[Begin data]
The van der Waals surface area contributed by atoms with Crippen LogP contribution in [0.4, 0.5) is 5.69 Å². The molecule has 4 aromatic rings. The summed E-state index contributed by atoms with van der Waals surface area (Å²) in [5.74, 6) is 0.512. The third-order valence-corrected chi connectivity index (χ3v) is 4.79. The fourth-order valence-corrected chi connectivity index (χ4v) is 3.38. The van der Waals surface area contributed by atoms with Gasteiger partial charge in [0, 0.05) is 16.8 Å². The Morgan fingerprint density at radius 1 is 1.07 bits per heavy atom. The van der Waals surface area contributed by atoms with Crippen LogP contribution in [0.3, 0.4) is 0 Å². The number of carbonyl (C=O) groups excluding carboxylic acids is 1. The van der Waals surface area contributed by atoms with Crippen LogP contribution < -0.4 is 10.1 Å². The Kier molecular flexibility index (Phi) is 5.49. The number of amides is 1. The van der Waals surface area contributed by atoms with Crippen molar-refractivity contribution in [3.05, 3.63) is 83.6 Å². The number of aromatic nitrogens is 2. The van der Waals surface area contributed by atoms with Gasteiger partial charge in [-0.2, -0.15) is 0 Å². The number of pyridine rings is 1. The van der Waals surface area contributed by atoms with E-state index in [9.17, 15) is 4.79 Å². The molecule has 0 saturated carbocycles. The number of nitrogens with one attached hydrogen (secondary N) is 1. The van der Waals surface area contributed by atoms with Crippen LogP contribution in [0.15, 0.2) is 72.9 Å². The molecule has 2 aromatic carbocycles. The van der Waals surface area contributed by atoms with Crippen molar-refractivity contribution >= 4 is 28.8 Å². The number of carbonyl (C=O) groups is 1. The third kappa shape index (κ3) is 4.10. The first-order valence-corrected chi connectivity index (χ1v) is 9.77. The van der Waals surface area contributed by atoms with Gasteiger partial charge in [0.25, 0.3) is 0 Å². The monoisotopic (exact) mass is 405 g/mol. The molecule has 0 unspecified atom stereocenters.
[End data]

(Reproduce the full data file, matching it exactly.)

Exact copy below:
The van der Waals surface area contributed by atoms with Crippen LogP contribution in [0.4, 0.5) is 5.69 Å². The molecule has 4 aromatic rings. The summed E-state index contributed by atoms with van der Waals surface area (Å²) in [5.74, 6) is 0.512. The third-order valence-corrected chi connectivity index (χ3v) is 4.79. The fourth-order valence-corrected chi connectivity index (χ4v) is 3.38. The van der Waals surface area contributed by atoms with Gasteiger partial charge in [0, 0.05) is 16.8 Å². The Morgan fingerprint density at radius 1 is 1.07 bits per heavy atom. The van der Waals surface area contributed by atoms with Crippen LogP contribution in [0.3, 0.4) is 0 Å². The number of carbonyl (C=O) groups excluding carboxylic acids is 1. The van der Waals surface area contributed by atoms with Crippen LogP contribution < -0.4 is 10.1 Å². The Kier molecular flexibility index (Phi) is 5.49. The number of amides is 1. The van der Waals surface area contributed by atoms with Crippen molar-refractivity contribution in [3.05, 3.63) is 83.6 Å². The number of aromatic nitrogens is 2. The van der Waals surface area contributed by atoms with Gasteiger partial charge in [-0.2, -0.15) is 0 Å². The number of pyridine rings is 1. The van der Waals surface area contributed by atoms with E-state index in [9.17, 15) is 4.79 Å². The molecule has 0 saturated carbocycles. The number of nitrogens with one attached hydrogen (secondary N) is 1. The van der Waals surface area contributed by atoms with Crippen LogP contribution in [0.15, 0.2) is 72.9 Å². The molecule has 2 aromatic carbocycles. The van der Waals surface area contributed by atoms with Crippen molar-refractivity contribution >= 4 is 28.8 Å². The number of carbonyl (C=O) groups is 1. The third kappa shape index (κ3) is 4.10. The first-order valence-corrected chi connectivity index (χ1v) is 9.77. The van der Waals surface area contributed by atoms with Gasteiger partial charge in [0.25, 0.3) is 0 Å². The monoisotopic (exact) mass is 405 g/mol. The molecule has 0 unspecified atom stereocenters.